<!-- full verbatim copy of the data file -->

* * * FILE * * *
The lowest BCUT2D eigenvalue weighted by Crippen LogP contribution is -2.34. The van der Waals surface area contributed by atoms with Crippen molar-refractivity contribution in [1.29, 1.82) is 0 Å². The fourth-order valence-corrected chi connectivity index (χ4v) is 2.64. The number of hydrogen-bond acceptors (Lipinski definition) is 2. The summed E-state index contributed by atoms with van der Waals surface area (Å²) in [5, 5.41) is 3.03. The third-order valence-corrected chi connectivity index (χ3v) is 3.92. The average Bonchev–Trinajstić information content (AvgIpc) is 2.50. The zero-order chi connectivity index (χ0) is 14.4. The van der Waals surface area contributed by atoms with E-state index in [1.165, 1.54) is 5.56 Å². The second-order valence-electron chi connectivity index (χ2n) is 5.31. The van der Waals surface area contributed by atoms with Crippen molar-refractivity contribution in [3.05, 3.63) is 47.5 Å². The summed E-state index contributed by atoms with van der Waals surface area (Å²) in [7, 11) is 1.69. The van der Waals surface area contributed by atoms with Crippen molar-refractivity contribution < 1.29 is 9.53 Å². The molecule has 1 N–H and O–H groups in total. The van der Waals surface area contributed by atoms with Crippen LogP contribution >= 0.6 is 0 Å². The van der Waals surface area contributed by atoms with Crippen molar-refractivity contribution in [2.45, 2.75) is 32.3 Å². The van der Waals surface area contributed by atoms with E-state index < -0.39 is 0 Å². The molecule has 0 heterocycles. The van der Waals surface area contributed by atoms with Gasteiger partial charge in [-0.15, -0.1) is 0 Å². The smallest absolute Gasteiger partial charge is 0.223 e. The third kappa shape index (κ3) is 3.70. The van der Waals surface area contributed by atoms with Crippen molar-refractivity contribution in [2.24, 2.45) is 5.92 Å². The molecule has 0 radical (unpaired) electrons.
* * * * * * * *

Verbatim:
The lowest BCUT2D eigenvalue weighted by Crippen LogP contribution is -2.34. The van der Waals surface area contributed by atoms with Crippen molar-refractivity contribution in [1.29, 1.82) is 0 Å². The fourth-order valence-corrected chi connectivity index (χ4v) is 2.64. The number of hydrogen-bond acceptors (Lipinski definition) is 2. The summed E-state index contributed by atoms with van der Waals surface area (Å²) in [5, 5.41) is 3.03. The third-order valence-corrected chi connectivity index (χ3v) is 3.92. The average Bonchev–Trinajstić information content (AvgIpc) is 2.50. The zero-order chi connectivity index (χ0) is 14.4. The van der Waals surface area contributed by atoms with E-state index in [1.165, 1.54) is 5.56 Å². The second-order valence-electron chi connectivity index (χ2n) is 5.31. The van der Waals surface area contributed by atoms with Crippen molar-refractivity contribution in [3.05, 3.63) is 47.5 Å². The summed E-state index contributed by atoms with van der Waals surface area (Å²) in [7, 11) is 1.69. The van der Waals surface area contributed by atoms with Crippen molar-refractivity contribution < 1.29 is 9.53 Å². The molecule has 1 N–H and O–H groups in total. The van der Waals surface area contributed by atoms with Crippen LogP contribution >= 0.6 is 0 Å². The van der Waals surface area contributed by atoms with Crippen molar-refractivity contribution in [2.45, 2.75) is 32.3 Å². The van der Waals surface area contributed by atoms with E-state index < -0.39 is 0 Å². The molecule has 0 heterocycles. The van der Waals surface area contributed by atoms with Gasteiger partial charge in [-0.15, -0.1) is 0 Å². The smallest absolute Gasteiger partial charge is 0.223 e. The third kappa shape index (κ3) is 3.70. The van der Waals surface area contributed by atoms with Crippen molar-refractivity contribution in [2.24, 2.45) is 5.92 Å². The molecule has 0 radical (unpaired) electrons.